As a work-from-home writer, the lure of the Internet is all too familiar. All day long, Twitter beckons, my news feed filled with delightful distractions from the blog post at hand.
Fortunately, a new study from the University of Copenhagen suggests that wasting time on the Internet may actually be beneficial.
According to the New Yorker, test subjects were divided into two groups, both instructed to watch a video and count the number of times it showed people passing a ball back and forth. One group got to watch a funny video beforehand, while members of the other group had to go straight to work while listening to the laughter of their peers. Turns out, the group that watched the funny video first made fewer mistakes on the job than the group that was prohibited from slacking off.
Sure, it’s not a real-world test, and you could argue that the worker group might have performed better if it wasn’t distracted by the other group’s laughter. But with a smartphone in your pocket and websites that your company hasn’t blocked yet, there’s always a distraction lingering somewhere. The idea behind this study and others is that people have a finite amount of willpower. Keep them from distractions like the Internet for too long, and eventually they’ll become less focused and effective.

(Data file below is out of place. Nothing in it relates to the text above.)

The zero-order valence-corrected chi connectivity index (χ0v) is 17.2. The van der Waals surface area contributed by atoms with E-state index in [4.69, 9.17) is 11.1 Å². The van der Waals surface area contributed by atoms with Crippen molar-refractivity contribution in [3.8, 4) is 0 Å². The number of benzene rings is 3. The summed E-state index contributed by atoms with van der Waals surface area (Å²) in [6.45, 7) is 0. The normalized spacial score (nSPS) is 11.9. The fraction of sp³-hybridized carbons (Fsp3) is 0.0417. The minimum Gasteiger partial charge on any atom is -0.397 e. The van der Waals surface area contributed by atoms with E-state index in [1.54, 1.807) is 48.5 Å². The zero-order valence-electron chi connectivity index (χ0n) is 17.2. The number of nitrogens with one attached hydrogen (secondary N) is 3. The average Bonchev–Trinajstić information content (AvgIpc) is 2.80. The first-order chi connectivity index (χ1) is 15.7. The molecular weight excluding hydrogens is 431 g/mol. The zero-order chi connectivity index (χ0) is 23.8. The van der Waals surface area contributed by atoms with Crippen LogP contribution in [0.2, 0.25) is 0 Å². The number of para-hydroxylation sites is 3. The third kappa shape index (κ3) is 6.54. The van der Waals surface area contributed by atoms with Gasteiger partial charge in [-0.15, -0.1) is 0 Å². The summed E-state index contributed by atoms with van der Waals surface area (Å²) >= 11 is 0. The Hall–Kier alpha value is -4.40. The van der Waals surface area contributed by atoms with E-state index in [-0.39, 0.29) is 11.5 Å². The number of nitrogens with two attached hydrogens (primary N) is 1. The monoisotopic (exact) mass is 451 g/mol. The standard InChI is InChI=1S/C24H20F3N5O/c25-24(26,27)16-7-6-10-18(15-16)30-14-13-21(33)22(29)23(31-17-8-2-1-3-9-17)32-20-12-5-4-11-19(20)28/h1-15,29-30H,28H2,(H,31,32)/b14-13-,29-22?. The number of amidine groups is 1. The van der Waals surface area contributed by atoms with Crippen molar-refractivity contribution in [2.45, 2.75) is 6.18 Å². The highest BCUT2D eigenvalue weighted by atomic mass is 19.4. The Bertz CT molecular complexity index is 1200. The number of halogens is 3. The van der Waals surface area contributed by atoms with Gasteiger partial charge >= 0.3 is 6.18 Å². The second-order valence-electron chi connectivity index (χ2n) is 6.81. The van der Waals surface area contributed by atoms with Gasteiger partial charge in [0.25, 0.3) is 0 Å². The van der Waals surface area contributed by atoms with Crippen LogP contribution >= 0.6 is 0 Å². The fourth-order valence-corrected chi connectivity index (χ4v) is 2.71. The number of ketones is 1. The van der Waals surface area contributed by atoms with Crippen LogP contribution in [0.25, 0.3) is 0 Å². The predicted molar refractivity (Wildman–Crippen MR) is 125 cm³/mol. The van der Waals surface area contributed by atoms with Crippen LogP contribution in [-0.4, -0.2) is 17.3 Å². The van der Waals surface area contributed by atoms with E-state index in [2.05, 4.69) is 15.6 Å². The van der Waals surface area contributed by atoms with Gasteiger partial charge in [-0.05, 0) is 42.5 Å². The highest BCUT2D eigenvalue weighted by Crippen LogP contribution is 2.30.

The New Yorker’s James Surowiecki suggests that companies give their employees “Internet breaks,” during which they’re free to do whatever they like. It’s not too outlandish of an idea; Google employees have long enjoyed “20 percent time,” allowing them to do as they please for a fifth of the day. That could include creative projects like Google Reader, or it could just be time to unwind.
I’m all in favor of these ideas. The problem for folks like me is that there’s no one around to crack the whip when Internet break is over.
In the spirit of distraction, the classic viral video that’s the source of the image above, followed by my favorite remix: